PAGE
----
The U.S. Environmental Protection Agency announced that two South Carolina and Missouri pesticide companies will pay civil penalties to settle violations of the Federal Insecticide, Fungicide and Rodenticide Act (FIFRA).
Under FIFRA all pesticides used in the United States must be registered with the EPA. A registered pesticide is labeled with use directions and other specifications to prevent unreasonable harm to individuals and the environment. Following licensing a registrant can distribute and sell their product under another name or address, instead of or in addition to its own, without a separate registration.
This is known as "supplemental distribution" and the product is known as a "distributor product." Labels on a distributor product must be the same as that of the product registered with the EPA. Distributors are not allowed to make additions to the product label by adding claims, additional sites of use or pests. If they do, the registrant and the distributor may be held liable for violations.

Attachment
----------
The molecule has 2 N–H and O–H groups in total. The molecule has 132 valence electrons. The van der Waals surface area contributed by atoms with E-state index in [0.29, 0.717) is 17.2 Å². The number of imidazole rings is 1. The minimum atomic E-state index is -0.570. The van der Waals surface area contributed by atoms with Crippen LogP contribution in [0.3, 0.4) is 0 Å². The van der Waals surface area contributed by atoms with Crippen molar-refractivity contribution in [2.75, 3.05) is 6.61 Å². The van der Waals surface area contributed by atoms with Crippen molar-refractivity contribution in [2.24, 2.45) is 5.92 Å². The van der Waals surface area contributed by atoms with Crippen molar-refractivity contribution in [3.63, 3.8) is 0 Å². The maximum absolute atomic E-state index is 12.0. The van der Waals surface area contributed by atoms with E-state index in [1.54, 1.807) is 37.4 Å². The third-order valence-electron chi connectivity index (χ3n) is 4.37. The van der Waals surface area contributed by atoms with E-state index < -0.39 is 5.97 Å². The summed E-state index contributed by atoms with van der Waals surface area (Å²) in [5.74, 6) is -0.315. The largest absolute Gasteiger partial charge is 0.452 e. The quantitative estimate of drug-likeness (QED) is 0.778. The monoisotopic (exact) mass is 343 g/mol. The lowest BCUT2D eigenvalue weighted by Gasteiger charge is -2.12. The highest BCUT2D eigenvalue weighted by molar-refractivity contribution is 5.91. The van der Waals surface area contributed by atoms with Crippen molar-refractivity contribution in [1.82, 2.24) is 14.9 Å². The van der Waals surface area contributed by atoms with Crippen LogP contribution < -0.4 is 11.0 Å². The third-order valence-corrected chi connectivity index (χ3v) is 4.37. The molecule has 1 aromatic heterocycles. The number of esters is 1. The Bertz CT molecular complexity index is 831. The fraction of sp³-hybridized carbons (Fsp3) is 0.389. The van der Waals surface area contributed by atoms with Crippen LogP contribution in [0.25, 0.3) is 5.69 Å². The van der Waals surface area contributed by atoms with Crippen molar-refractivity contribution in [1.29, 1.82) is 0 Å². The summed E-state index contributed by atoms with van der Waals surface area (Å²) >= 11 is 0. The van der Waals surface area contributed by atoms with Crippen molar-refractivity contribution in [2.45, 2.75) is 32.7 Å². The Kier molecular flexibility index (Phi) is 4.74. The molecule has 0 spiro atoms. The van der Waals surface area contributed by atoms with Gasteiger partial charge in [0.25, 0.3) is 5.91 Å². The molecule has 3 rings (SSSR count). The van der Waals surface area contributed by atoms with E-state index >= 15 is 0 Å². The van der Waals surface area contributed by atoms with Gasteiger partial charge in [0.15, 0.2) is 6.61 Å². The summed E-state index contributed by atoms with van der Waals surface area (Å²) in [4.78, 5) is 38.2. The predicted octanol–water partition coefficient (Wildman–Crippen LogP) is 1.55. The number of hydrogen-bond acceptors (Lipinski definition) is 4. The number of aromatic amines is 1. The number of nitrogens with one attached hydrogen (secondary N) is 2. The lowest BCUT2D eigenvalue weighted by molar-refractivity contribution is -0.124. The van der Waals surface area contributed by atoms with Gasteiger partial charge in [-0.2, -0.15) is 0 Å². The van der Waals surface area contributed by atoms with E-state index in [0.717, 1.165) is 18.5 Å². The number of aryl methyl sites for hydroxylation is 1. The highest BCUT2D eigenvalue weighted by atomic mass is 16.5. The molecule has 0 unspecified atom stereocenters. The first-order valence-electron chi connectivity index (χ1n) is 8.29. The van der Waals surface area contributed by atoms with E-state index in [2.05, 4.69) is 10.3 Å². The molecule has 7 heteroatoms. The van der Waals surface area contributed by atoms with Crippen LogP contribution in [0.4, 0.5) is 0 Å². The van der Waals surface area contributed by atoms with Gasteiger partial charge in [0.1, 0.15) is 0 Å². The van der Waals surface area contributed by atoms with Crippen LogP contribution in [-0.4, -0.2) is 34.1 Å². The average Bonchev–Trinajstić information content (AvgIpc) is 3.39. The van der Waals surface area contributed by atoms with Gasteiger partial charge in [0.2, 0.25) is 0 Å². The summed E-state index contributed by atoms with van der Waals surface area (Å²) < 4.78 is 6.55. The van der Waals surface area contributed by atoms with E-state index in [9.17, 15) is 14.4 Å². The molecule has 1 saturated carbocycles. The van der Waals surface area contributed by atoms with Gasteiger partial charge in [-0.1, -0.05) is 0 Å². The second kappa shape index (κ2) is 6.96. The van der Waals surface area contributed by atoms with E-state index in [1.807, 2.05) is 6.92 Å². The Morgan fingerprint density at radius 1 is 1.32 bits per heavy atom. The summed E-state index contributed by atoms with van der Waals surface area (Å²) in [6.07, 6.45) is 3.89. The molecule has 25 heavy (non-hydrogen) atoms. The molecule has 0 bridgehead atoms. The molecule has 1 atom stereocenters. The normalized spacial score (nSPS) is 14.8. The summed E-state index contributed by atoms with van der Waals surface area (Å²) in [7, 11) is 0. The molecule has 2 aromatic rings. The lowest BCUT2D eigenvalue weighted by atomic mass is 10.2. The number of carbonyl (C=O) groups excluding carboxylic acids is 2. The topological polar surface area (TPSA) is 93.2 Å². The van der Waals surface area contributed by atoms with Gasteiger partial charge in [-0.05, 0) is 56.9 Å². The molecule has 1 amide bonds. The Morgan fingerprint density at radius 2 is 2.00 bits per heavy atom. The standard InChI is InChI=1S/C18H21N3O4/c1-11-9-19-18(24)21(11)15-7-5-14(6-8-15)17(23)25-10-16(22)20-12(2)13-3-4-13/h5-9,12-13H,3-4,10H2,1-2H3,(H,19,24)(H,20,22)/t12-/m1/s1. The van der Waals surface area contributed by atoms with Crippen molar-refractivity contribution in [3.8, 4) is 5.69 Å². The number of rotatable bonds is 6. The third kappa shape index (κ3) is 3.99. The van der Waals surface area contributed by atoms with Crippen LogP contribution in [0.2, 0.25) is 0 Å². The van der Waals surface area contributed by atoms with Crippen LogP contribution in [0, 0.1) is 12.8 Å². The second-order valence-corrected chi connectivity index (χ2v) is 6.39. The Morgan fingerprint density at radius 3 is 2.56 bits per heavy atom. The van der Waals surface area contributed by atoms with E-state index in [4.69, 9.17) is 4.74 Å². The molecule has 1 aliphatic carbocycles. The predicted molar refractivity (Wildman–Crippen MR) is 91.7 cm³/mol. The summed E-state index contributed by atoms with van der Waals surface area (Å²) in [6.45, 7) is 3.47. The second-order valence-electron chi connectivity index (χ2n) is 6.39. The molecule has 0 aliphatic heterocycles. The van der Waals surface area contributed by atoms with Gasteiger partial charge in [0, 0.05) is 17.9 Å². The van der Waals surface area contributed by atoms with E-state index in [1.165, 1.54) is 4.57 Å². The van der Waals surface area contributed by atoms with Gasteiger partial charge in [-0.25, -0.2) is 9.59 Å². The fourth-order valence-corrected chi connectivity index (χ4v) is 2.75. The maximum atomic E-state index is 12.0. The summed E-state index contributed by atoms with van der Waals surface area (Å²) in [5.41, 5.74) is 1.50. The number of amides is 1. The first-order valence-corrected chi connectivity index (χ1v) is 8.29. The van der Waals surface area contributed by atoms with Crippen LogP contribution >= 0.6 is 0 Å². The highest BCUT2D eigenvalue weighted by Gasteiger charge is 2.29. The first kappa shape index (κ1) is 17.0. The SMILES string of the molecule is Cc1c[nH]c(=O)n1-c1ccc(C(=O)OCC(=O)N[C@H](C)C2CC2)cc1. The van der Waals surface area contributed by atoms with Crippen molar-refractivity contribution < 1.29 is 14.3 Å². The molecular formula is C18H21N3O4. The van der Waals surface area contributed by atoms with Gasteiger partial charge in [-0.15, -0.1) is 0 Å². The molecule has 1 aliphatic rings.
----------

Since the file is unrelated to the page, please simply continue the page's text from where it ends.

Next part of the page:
According to the EPA Integrated Environmental Technologies (IET), a South Carolina based pesticide registrant, and Seriously Clean, Ltd., of Nixa, Missouri, sold pesticide with advertising claims and directions for use that differed from the product's registration. IET is the official licensee for EcoFlo Anolyte and Seriously Clean distributes the product under the name Nixall Disinfectant Cleanser.
An inspection of the Seriously Clean facility in 2012, and the following investigation by the Missouri Department of Agriculture, found that the company had distributed Nixall with misleading or incorrect claims.
According to the settlement agreement the firms will pay $87,344 (IET) and $91,829 (Seriously Clean), which will serve as certification that their individual operations are now in compliance with FIFRA regulations.
By working with environmental consultants, companies in a variety of industries can ensure they are adhering to all relevant federal and state regulations.